“Ahh. Those would be books.” That one is my biggest. A wobbly stack of old books that winds its way from my lower back where the books are big, and they get smaller and less secure until they are as tiny as a speck on my chest. I love it.
“Books,” he says, waiting. He grabs both hips with his big hands, turns me back over again and leans on his elbow.
He wants the story of this tattoo, and since I’m feeling more relaxed now, I tell him the abridged version. “I used to love reading when I was young. Learned at like 4 years old and became obsessed. The library became my happy place, you dig? Before I knew it, my room was filled with books, and I spent every second I could reading. And then, my mother, trying desperately to be cool, decided to read the same books as me. Didn’t matter what. And when I was like a teenager, the last thing I needed was my mom busting up in my room when I had friends over and talking about the latest book we were reading together. It was lame. Then she would try to teach me crap about them, like she was a fucking professor or something. She pissed me off. So I just stopped. I gave all my shit away and acted like I wasn’t into it anymore. And so these,” I touched my side, “are for me alone.”
I don’t tell him the rest of the story, how bad it got. How I had to keep changing the password on my phone because mother would read my messages. Or how I hid things in the attic that I didn’t want her to see. I knew she rifled through my room when I wasn’t there. So the day after I graduated from high school, I packed a bag and left. It was a horrible scene—the crying and hitting and screaming—but I was done.
Clay nods, inspecting the rest of my body. “So do you read now?”
“Well, yeah, cuz she isn’t around to be in my business. Had to shut it down then.”
He traces sansrkit letters beneath my collarbone.
“Enough with the stories for today, I think.”
“You’ve got a lot of secrets,” he runs a finger over the tattoos, which are all over most of my body except my arms and face.
“Everybody’s got secrets, Clay,” I tell him and roll away, get out of bed. “I’m going to have a shower. You going to take off?”
He laughs, “Damn. I guess I am.”
I know he’s watching me walk into the bathroom, and I blow him a kiss. “Ok then. Bye love, thanks for coming over.”
The hot water burns and turns my skin pink, but I stay under until it runs cool because I want to give Clay enough time to leave. Sure enough, when I come out he’s gone and the room is thankfully empty.
Joe picks me up the next night, and when he walks to the door to get me, it reminds me of going to prom, he’s so formal and nervous. I’m thinking, it’s just dinner, what’s the big deal. But I get into his car and see how clean and scrubbed it is—it’s hardly spotless by any means, but compared to what it was, it looks almost like new. When he opens my door, I wonder what’s going on.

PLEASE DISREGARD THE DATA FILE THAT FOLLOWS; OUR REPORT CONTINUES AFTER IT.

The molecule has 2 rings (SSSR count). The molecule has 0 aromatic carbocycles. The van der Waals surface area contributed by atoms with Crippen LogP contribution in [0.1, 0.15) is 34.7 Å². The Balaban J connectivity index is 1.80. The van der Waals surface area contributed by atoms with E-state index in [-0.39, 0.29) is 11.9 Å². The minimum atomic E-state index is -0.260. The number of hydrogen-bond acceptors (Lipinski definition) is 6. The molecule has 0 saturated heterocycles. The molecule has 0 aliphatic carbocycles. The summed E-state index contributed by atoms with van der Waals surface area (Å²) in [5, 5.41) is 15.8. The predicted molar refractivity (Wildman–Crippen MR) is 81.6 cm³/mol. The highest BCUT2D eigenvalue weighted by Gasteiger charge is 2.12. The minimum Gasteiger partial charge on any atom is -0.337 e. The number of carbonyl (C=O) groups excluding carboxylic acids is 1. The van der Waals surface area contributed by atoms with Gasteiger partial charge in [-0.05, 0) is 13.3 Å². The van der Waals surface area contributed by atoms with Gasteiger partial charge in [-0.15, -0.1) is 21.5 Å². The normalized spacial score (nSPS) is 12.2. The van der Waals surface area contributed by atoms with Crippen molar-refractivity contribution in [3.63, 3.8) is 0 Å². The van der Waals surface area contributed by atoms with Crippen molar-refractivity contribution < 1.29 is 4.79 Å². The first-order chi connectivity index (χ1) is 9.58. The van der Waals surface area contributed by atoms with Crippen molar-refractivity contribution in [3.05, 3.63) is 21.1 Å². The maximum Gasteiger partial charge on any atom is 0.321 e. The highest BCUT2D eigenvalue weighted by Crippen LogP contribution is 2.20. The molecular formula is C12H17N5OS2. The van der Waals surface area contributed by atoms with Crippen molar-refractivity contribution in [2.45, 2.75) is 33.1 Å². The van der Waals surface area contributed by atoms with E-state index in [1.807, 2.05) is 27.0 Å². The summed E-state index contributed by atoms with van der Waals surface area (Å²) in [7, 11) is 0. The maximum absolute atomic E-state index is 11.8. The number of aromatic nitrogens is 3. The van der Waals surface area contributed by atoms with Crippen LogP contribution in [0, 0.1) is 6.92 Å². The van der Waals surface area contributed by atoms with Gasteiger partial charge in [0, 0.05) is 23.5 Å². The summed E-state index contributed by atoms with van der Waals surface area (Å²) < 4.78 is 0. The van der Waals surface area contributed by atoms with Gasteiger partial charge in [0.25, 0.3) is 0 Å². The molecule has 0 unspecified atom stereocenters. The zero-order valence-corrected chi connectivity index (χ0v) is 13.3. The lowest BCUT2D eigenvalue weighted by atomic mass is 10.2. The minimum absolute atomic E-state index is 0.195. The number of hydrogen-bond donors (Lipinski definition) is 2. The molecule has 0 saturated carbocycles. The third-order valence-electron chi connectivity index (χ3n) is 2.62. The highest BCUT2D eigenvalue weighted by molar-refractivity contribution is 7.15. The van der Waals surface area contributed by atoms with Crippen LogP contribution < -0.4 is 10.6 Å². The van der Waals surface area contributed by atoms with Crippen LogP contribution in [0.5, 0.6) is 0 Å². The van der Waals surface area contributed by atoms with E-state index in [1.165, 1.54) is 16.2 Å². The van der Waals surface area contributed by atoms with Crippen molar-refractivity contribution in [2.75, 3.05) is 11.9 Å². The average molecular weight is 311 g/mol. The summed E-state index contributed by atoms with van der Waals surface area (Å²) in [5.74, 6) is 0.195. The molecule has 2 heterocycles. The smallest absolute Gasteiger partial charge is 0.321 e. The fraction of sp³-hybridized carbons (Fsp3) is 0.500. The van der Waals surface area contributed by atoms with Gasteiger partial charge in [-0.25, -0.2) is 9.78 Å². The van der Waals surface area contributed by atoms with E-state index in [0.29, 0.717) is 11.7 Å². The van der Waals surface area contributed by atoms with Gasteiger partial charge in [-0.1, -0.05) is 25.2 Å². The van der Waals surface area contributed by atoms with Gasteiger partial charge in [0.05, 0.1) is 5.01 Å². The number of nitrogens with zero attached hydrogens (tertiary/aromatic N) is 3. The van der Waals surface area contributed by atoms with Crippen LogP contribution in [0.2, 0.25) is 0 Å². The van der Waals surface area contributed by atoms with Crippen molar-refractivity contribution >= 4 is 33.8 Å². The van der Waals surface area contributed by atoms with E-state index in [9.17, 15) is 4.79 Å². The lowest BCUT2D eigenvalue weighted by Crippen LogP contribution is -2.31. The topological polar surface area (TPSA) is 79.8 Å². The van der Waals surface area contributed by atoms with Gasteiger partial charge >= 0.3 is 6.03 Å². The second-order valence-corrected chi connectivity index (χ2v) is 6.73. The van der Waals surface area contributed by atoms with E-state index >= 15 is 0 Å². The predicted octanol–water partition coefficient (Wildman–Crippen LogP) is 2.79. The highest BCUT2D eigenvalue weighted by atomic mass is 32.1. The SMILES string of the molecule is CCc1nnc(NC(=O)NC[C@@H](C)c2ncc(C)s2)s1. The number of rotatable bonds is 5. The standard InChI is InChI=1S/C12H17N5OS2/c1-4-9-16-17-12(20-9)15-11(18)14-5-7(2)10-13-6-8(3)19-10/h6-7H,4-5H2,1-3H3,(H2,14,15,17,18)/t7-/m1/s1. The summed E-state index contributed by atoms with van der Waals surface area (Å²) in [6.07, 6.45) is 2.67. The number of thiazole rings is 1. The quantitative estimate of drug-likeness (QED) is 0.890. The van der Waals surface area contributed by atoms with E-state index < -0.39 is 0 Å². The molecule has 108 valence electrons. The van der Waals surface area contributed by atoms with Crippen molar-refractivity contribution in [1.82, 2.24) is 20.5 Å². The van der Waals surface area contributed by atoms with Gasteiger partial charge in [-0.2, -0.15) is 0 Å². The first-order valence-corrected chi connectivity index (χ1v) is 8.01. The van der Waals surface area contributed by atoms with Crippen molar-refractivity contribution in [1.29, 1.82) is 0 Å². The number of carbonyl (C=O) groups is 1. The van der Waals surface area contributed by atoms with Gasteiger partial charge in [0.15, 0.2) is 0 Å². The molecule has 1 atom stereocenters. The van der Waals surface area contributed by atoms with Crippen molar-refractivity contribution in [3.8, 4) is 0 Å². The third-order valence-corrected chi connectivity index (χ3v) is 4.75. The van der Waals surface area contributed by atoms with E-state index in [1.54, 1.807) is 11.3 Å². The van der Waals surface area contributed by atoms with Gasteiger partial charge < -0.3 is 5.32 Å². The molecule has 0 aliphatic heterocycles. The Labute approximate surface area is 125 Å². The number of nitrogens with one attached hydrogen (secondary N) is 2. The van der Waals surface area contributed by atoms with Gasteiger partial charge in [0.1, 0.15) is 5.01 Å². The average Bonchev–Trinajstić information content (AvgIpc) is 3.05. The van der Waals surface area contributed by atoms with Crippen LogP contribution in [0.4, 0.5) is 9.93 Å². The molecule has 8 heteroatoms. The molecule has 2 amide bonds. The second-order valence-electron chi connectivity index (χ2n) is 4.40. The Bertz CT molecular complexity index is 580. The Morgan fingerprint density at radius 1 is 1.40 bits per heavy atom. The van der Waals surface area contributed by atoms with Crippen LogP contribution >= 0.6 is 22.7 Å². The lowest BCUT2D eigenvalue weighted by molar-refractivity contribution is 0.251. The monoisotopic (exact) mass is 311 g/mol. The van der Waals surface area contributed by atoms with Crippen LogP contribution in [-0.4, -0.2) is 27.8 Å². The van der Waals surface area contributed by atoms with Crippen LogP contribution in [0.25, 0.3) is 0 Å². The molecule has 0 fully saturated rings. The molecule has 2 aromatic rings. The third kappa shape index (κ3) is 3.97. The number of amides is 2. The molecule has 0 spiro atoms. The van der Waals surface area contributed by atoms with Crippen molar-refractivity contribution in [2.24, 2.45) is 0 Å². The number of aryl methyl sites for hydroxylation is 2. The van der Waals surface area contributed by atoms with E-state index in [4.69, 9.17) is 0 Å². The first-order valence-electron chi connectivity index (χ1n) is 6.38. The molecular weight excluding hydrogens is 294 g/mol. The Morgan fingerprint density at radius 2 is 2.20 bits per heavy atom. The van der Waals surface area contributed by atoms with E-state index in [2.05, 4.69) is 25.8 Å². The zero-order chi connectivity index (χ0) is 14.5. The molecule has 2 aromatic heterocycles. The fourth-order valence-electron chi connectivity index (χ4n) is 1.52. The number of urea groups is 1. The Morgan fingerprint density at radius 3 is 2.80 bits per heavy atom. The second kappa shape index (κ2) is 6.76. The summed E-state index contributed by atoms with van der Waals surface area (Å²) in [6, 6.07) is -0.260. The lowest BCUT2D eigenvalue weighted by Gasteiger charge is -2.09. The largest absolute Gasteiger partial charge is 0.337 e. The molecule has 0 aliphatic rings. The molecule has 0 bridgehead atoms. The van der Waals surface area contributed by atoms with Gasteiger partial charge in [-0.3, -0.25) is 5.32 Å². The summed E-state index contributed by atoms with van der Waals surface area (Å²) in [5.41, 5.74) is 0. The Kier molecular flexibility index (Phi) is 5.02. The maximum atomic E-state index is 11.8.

He turns on the car and smoky music starts to play. “Henri! Room with a View—I love this album,” I say. Then almost as fast, I think, damn that’s date music if I’ve ever heard it. So I start trying to think about how to turn this night around, to make it into something else because Joe is a doll, but he’s also in my band, and that’s how things get messy. I’m all about compartmentalizing. He’s also a nice guy, and I wouldn’t want to fuck with him.
He chooses one of my favorite Thai places in the Marigny, and after a glass or two of wine, I forget that I was ever worried about him. He’s easy to talk to and I don’t feel like I have to be as guarded as usual.
“Yes,” I find myself saying, and I wonder how we ended up talking about me so quickly. “I’m a little surprised at what I’m doing these days. Didn’t really plan it, but I knew I didn’t want to be what my parents expected me to be, that’s for damn sure. I’m having fun right now—I’ll figure out the rest later.”
“I hear ya. You gotta do what feels right for you.” The look on his face is so sincere that it catches me by surprise.
After we finish eating he leans in, drums his fingers on the table. “Hey you know who’s at Snug Harbor tonight?”
“Uh, Ellis Marsalis?”
He laughs, “No, not tonight but most every other night, right? How ‘bout Marcus Roberts?”
“What? Get out!” I push his shoulder.
“For real.” He ducks his head, hesitates. “You want to go?”
“Who wouldn’t? But I’m sure it’s bucks.” Then I see him reach in his pocket, pull out two tickets.
“Yes!” I say. Just like that, the word is out, like I had no control over it. “Yes” is a dangerous word used alone, and that’s why I am always sure to qualify it. That way, there’s an out for me if I’m miserable, which I often am. As soon as I realize this, I try to think of something to say, like “Yes, but this doesn’t mean anything” or “Yes, but only if you let me pay for my ticket.” But what comes out instead is “Yes” and nothing else.
“Yes is my favorite word,” Joe smiles, and I wonder what it’s like to kiss him.
As we walk toward Snug Harbor, Joe takes my hand and I feel like myself for the first time in a long time. I want to be with him in that small, dark room where you can lose yourself in the music. I like the warmth and realness of his hand, and so decide not to pull away.